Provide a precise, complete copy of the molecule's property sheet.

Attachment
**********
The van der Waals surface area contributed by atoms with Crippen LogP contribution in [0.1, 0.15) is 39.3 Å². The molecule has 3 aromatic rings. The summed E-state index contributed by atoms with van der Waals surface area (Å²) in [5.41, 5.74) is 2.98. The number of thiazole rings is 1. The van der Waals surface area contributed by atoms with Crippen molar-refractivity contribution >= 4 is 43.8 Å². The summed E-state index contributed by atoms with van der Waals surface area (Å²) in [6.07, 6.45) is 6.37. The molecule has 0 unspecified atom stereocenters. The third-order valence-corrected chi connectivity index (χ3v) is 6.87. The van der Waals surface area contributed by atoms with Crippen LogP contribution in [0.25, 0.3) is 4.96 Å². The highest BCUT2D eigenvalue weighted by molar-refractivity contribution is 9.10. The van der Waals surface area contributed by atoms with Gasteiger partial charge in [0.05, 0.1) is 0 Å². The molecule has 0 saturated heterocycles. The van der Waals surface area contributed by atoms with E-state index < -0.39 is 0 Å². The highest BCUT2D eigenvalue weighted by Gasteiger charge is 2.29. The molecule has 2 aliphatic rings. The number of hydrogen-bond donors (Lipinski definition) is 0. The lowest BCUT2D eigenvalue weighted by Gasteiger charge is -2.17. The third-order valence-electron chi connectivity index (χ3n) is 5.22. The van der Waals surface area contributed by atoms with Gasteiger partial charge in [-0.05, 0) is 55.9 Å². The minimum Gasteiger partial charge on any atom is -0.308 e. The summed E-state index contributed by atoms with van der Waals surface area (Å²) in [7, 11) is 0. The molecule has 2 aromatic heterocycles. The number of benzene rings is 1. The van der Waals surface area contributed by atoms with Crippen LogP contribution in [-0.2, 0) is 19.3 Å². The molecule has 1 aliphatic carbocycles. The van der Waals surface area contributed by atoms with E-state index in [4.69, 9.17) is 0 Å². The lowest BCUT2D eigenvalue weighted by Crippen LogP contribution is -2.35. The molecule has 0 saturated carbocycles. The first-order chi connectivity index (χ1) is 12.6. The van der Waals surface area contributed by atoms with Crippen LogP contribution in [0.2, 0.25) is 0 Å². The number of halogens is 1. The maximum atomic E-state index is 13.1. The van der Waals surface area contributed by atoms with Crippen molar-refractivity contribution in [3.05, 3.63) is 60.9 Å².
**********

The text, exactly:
The van der Waals surface area contributed by atoms with Crippen LogP contribution in [0.1, 0.15) is 39.3 Å². The molecule has 3 aromatic rings. The summed E-state index contributed by atoms with van der Waals surface area (Å²) in [5.41, 5.74) is 2.98. The number of thiazole rings is 1. The van der Waals surface area contributed by atoms with Crippen molar-refractivity contribution >= 4 is 43.8 Å². The summed E-state index contributed by atoms with van der Waals surface area (Å²) in [6.07, 6.45) is 6.37. The molecule has 0 unspecified atom stereocenters. The third-order valence-corrected chi connectivity index (χ3v) is 6.87. The van der Waals surface area contributed by atoms with Crippen LogP contribution in [0.25, 0.3) is 4.96 Å². The highest BCUT2D eigenvalue weighted by molar-refractivity contribution is 9.10. The van der Waals surface area contributed by atoms with Gasteiger partial charge in [0.05, 0.1) is 0 Å². The molecule has 0 saturated heterocycles. The van der Waals surface area contributed by atoms with E-state index < -0.39 is 0 Å². The highest BCUT2D eigenvalue weighted by Gasteiger charge is 2.29. The molecule has 2 aliphatic rings. The number of hydrogen-bond donors (Lipinski definition) is 0. The lowest BCUT2D eigenvalue weighted by Gasteiger charge is -2.17. The third-order valence-electron chi connectivity index (χ3n) is 5.22. The van der Waals surface area contributed by atoms with Gasteiger partial charge in [-0.05, 0) is 55.9 Å². The minimum Gasteiger partial charge on any atom is -0.308 e. The summed E-state index contributed by atoms with van der Waals surface area (Å²) in [7, 11) is 0. The molecule has 2 aromatic heterocycles. The number of benzene rings is 1. The van der Waals surface area contributed by atoms with Crippen LogP contribution in [-0.2, 0) is 19.3 Å². The molecule has 1 aliphatic carbocycles. The van der Waals surface area contributed by atoms with E-state index in [4.69, 9.17) is 0 Å². The lowest BCUT2D eigenvalue weighted by Crippen LogP contribution is -2.35. The molecule has 0 saturated carbocycles. The first-order chi connectivity index (χ1) is 12.6. The van der Waals surface area contributed by atoms with Crippen LogP contribution in [0.2, 0.25) is 0 Å². The number of halogens is 1. The maximum atomic E-state index is 13.1. The van der Waals surface area contributed by atoms with Crippen molar-refractivity contribution in [3.05, 3.63) is 60.9 Å².